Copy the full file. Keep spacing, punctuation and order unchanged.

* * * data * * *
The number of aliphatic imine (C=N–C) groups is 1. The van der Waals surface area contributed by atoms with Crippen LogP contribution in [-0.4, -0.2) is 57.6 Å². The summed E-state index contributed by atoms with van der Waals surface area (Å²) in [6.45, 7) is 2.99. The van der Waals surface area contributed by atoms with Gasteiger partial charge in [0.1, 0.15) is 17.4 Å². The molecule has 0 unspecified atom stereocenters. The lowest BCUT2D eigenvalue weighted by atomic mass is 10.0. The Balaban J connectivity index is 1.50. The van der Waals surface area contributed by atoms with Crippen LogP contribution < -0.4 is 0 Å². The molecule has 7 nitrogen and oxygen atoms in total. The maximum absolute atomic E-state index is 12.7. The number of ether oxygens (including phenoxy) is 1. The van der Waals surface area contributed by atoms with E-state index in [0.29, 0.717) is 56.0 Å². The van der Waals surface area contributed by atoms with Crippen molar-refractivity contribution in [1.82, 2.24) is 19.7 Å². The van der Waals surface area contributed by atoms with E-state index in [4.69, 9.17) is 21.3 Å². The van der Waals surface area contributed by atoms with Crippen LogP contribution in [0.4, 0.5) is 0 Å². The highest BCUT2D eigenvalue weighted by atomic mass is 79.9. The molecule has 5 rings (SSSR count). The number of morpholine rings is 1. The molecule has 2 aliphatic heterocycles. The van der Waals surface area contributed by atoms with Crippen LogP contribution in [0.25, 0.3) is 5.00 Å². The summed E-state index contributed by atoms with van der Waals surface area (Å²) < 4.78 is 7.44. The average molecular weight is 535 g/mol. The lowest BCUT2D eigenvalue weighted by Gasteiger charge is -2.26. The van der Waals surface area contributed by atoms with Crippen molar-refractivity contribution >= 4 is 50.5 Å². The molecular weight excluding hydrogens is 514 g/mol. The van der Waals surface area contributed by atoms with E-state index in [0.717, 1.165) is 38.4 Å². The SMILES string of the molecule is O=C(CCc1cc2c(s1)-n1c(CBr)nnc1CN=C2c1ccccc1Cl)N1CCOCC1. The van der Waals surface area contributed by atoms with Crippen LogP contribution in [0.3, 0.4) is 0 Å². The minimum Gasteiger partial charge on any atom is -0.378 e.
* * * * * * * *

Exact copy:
The number of aliphatic imine (C=N–C) groups is 1. The van der Waals surface area contributed by atoms with Crippen LogP contribution in [-0.4, -0.2) is 57.6 Å². The summed E-state index contributed by atoms with van der Waals surface area (Å²) in [6.45, 7) is 2.99. The van der Waals surface area contributed by atoms with Gasteiger partial charge in [0.1, 0.15) is 17.4 Å². The molecule has 0 unspecified atom stereocenters. The lowest BCUT2D eigenvalue weighted by atomic mass is 10.0. The Balaban J connectivity index is 1.50. The van der Waals surface area contributed by atoms with Crippen LogP contribution < -0.4 is 0 Å². The molecule has 7 nitrogen and oxygen atoms in total. The maximum absolute atomic E-state index is 12.7. The number of ether oxygens (including phenoxy) is 1. The van der Waals surface area contributed by atoms with E-state index in [0.29, 0.717) is 56.0 Å². The van der Waals surface area contributed by atoms with Crippen molar-refractivity contribution in [1.82, 2.24) is 19.7 Å². The van der Waals surface area contributed by atoms with E-state index in [4.69, 9.17) is 21.3 Å². The van der Waals surface area contributed by atoms with Crippen LogP contribution in [0.4, 0.5) is 0 Å². The highest BCUT2D eigenvalue weighted by atomic mass is 79.9. The molecule has 5 rings (SSSR count). The number of morpholine rings is 1. The molecule has 2 aliphatic heterocycles. The van der Waals surface area contributed by atoms with Crippen LogP contribution in [0.25, 0.3) is 5.00 Å². The summed E-state index contributed by atoms with van der Waals surface area (Å²) < 4.78 is 7.44. The average molecular weight is 535 g/mol. The lowest BCUT2D eigenvalue weighted by Gasteiger charge is -2.26. The van der Waals surface area contributed by atoms with Crippen molar-refractivity contribution >= 4 is 50.5 Å². The molecular weight excluding hydrogens is 514 g/mol. The van der Waals surface area contributed by atoms with E-state index in [0.717, 1.165) is 38.4 Å². The SMILES string of the molecule is O=C(CCc1cc2c(s1)-n1c(CBr)nnc1CN=C2c1ccccc1Cl)N1CCOCC1. The van der Waals surface area contributed by atoms with Crippen LogP contribution in [0.3, 0.4) is 0 Å². The minimum Gasteiger partial charge on any atom is -0.378 e.